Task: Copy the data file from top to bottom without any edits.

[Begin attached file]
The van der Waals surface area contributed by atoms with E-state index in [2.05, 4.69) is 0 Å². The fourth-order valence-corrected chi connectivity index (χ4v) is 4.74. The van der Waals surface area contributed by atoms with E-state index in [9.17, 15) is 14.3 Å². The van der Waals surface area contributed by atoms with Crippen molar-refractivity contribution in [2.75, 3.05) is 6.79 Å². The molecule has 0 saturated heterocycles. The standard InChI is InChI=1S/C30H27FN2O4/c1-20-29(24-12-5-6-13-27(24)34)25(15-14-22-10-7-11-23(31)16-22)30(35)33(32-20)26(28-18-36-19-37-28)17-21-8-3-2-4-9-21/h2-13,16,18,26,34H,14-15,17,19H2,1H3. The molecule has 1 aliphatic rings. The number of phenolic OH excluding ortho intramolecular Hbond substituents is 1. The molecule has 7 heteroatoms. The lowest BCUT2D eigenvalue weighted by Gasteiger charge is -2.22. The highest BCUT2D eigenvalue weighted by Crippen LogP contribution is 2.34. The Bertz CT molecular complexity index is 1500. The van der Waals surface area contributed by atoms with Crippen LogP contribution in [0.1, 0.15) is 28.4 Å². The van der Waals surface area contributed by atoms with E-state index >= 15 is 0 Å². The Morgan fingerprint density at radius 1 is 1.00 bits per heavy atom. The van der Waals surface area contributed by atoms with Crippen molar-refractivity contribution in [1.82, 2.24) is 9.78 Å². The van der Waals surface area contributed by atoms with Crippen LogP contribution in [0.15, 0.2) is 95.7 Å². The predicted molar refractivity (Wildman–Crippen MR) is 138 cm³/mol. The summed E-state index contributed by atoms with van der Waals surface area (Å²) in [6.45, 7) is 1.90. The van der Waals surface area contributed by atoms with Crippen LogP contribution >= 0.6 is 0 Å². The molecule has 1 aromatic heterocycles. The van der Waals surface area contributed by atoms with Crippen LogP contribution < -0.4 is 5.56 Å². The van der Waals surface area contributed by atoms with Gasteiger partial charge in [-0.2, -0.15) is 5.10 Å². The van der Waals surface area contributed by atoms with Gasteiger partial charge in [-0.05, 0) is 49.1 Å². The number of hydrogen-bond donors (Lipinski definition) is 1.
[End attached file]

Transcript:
The van der Waals surface area contributed by atoms with E-state index in [2.05, 4.69) is 0 Å². The fourth-order valence-corrected chi connectivity index (χ4v) is 4.74. The van der Waals surface area contributed by atoms with E-state index in [9.17, 15) is 14.3 Å². The van der Waals surface area contributed by atoms with Crippen molar-refractivity contribution in [2.75, 3.05) is 6.79 Å². The molecule has 0 saturated heterocycles. The standard InChI is InChI=1S/C30H27FN2O4/c1-20-29(24-12-5-6-13-27(24)34)25(15-14-22-10-7-11-23(31)16-22)30(35)33(32-20)26(28-18-36-19-37-28)17-21-8-3-2-4-9-21/h2-13,16,18,26,34H,14-15,17,19H2,1H3. The molecule has 1 aliphatic rings. The number of phenolic OH excluding ortho intramolecular Hbond substituents is 1. The molecule has 7 heteroatoms. The lowest BCUT2D eigenvalue weighted by Gasteiger charge is -2.22. The highest BCUT2D eigenvalue weighted by Crippen LogP contribution is 2.34. The Bertz CT molecular complexity index is 1500. The van der Waals surface area contributed by atoms with Crippen LogP contribution in [0.1, 0.15) is 28.4 Å². The van der Waals surface area contributed by atoms with E-state index >= 15 is 0 Å². The Morgan fingerprint density at radius 1 is 1.00 bits per heavy atom. The van der Waals surface area contributed by atoms with Crippen molar-refractivity contribution in [1.82, 2.24) is 9.78 Å². The van der Waals surface area contributed by atoms with Crippen LogP contribution in [0.15, 0.2) is 95.7 Å². The predicted molar refractivity (Wildman–Crippen MR) is 138 cm³/mol. The summed E-state index contributed by atoms with van der Waals surface area (Å²) in [6.45, 7) is 1.90. The van der Waals surface area contributed by atoms with Crippen LogP contribution >= 0.6 is 0 Å². The molecule has 1 aromatic heterocycles. The van der Waals surface area contributed by atoms with Crippen LogP contribution < -0.4 is 5.56 Å². The van der Waals surface area contributed by atoms with Gasteiger partial charge in [-0.2, -0.15) is 5.10 Å². The van der Waals surface area contributed by atoms with Gasteiger partial charge in [-0.05, 0) is 49.1 Å². The number of hydrogen-bond donors (Lipinski definition) is 1.